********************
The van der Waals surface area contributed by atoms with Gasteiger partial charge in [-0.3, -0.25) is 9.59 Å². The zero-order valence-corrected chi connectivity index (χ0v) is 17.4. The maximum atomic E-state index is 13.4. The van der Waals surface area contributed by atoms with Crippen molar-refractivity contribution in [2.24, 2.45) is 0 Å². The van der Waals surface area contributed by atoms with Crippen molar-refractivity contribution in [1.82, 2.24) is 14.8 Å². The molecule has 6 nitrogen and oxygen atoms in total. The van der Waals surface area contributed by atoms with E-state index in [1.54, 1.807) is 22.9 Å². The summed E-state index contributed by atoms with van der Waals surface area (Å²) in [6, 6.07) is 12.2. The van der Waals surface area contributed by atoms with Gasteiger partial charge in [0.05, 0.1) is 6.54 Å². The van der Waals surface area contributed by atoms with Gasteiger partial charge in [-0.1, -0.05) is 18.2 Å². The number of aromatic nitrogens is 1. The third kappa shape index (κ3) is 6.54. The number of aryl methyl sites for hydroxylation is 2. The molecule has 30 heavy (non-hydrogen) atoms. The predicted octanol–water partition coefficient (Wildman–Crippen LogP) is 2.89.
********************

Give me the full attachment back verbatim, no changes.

The van der Waals surface area contributed by atoms with Gasteiger partial charge in [-0.3, -0.25) is 9.59 Å². The zero-order valence-corrected chi connectivity index (χ0v) is 17.4. The maximum atomic E-state index is 13.4. The van der Waals surface area contributed by atoms with Crippen molar-refractivity contribution in [2.24, 2.45) is 0 Å². The van der Waals surface area contributed by atoms with Crippen molar-refractivity contribution in [1.82, 2.24) is 14.8 Å². The molecule has 6 nitrogen and oxygen atoms in total. The van der Waals surface area contributed by atoms with E-state index in [1.54, 1.807) is 22.9 Å². The summed E-state index contributed by atoms with van der Waals surface area (Å²) in [6, 6.07) is 12.2. The van der Waals surface area contributed by atoms with Gasteiger partial charge in [0.05, 0.1) is 6.54 Å². The van der Waals surface area contributed by atoms with Gasteiger partial charge in [-0.1, -0.05) is 18.2 Å². The number of aromatic nitrogens is 1. The third kappa shape index (κ3) is 6.54. The number of aryl methyl sites for hydroxylation is 2. The molecule has 30 heavy (non-hydrogen) atoms. The predicted octanol–water partition coefficient (Wildman–Crippen LogP) is 2.89.